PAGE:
The large black dog that Harry sees as he leaves Dursleyland, and several times around Hogwarts, is not the death-dealing Grim. In the Shrieking Shack the dog transforms into Sirius Black. Then, dissuaded from murder, the escaped convict again transforms: into Harry’s godfather, his guardian, his friend. Good doggy.

Professor Lupin is revealed as a werewolf and briefly, falsely, as an evil accomplice of the murderer Black. His reputation as kindly teacher swiftly restored, Lupin turns into a massive wolf and tries to kill everybody. Harry does not hold this against him. Like his father, Harry believes in Remus Lupin. James Potter became an unregistered Animagus to temper his friend’s furry little problem. Note the clue in Book One when Ollivander recalls James’ wand, “excellent for transfiguration”.

Snape, however, meets rough justice. In the presence of Sirius Black, the unfortunate Potions Master turns stupid with hate, giving us a first glimpse of his inner turmoil. Frustrated in his revenge by the duplicitous Dumbledore, Snape nevertheless defies forgiveness. Harry does not like the greasy-haired dungeon-dweller, and like plays a big part here in Harry’s willingness to make peace. Harry does like Lupin, which helps him to truly see, and to like, and to forgive, his errant godfather Sirius Black. But when Sirius escapes, Severus Snape transforms into a monomaniac, more disturbing even than the werewolf. For one night only Severus reveals the tempest that roils beneath: Snape howled, pointing at Harry and Hermione. His face was twisted; spit was flying from his mouth.

Hermione Granger’s choices show who she is far more than her abilities. But the gift of the Time Turner delays the need to choose, so she studies all 12 subjects available. As the year unwinds Hermione runs herself ragged until making a choice becomes unavoidable. Miss Granger leaves Divination in dramatic fashion. And again, this signals a change. Not a serious discussion with Professor McGonagall about school subjects, but boom, mic drop, girl is outta there. Hermione has drawn a line in the sand. On the same day, she belts Draco Malfoy around the face. She later joins Harry and Ron in attacking a teacher, the misguided Snape, when he proves inflexible. Like Sirius, Hermione is changed in this story, and there is no turning back. In the end she gives up the Time Turner and chooses life: a few months later she is dating the world’s best Seeker.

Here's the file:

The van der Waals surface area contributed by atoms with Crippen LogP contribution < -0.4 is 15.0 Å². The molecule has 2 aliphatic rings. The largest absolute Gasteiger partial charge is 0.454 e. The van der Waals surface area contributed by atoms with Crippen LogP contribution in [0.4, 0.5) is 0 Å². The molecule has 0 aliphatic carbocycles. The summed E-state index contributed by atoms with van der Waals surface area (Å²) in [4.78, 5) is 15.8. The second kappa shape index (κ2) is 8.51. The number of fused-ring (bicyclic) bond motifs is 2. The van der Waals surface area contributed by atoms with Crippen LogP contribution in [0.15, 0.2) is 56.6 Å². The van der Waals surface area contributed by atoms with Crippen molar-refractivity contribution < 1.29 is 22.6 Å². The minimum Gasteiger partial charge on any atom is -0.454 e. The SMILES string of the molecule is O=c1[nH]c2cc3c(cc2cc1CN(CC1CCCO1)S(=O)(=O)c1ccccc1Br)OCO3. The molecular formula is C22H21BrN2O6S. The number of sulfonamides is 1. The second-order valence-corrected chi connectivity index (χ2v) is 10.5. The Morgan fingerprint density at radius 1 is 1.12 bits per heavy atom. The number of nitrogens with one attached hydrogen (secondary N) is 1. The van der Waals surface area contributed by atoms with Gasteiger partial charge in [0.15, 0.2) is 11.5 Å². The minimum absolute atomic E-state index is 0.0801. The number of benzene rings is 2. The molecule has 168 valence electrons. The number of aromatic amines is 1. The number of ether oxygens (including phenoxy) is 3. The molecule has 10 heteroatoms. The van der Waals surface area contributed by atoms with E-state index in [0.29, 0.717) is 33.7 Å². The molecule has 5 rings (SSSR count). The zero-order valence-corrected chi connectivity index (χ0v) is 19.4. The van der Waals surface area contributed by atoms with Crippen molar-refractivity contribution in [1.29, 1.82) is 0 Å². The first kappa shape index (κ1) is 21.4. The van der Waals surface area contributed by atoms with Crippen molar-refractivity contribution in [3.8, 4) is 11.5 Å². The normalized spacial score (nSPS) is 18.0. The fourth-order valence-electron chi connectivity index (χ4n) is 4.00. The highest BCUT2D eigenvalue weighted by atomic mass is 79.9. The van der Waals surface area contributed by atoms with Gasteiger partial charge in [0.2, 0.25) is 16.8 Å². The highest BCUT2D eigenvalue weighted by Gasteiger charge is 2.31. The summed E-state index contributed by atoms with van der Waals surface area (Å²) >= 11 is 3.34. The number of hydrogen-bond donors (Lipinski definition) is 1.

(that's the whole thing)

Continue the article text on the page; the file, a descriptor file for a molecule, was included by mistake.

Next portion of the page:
The finale of Prisoner of Azkaban is more complex than its predecessors. The series itself has changed and grown up a smidge. There is no confrontation with the solid evil that is Voldemort. And Harry is no longer the executioner but the judge, a more particular exploration of character than the children’s adventures of yore. Harry dispenses justice: he exonerates Sirius and Remus and condemns Wormtail to the Dementors’ kiss. But the villain escapes! Sirius, Harry and Hermione are instead slated to lose their souls, except for a timely intervention.

In the magnificent chapter “Hermione’s Secret”, Miss Granger brings home an arc begun in Book One: she proves herself to be more than “Books! And cleverness!”. For this three-hour rerun Hermione is not the hero’s companion, but the guide. The Muggleborn girl bears Harry into the adventure. She leads him, protects and educates him, until finally he leaves her to stand in his father’s place and become a man.

Only a really powerful sorcerer could cast the Patronus Charm that chases away the Dementor army. This sorcerer is Harry Potter, bending time and completing an arc also begun in Book One. Ordinary-ish suburban schoolboy no longer, Harry has realized his potential. His wandwork saves the day. As Hagrid predicted, as Hermione insisted, Harry Potter is a great wizard. He has transformed.

Patronus charm across the lake (Pottermore)
Patronus charm across the lake (Pottermore)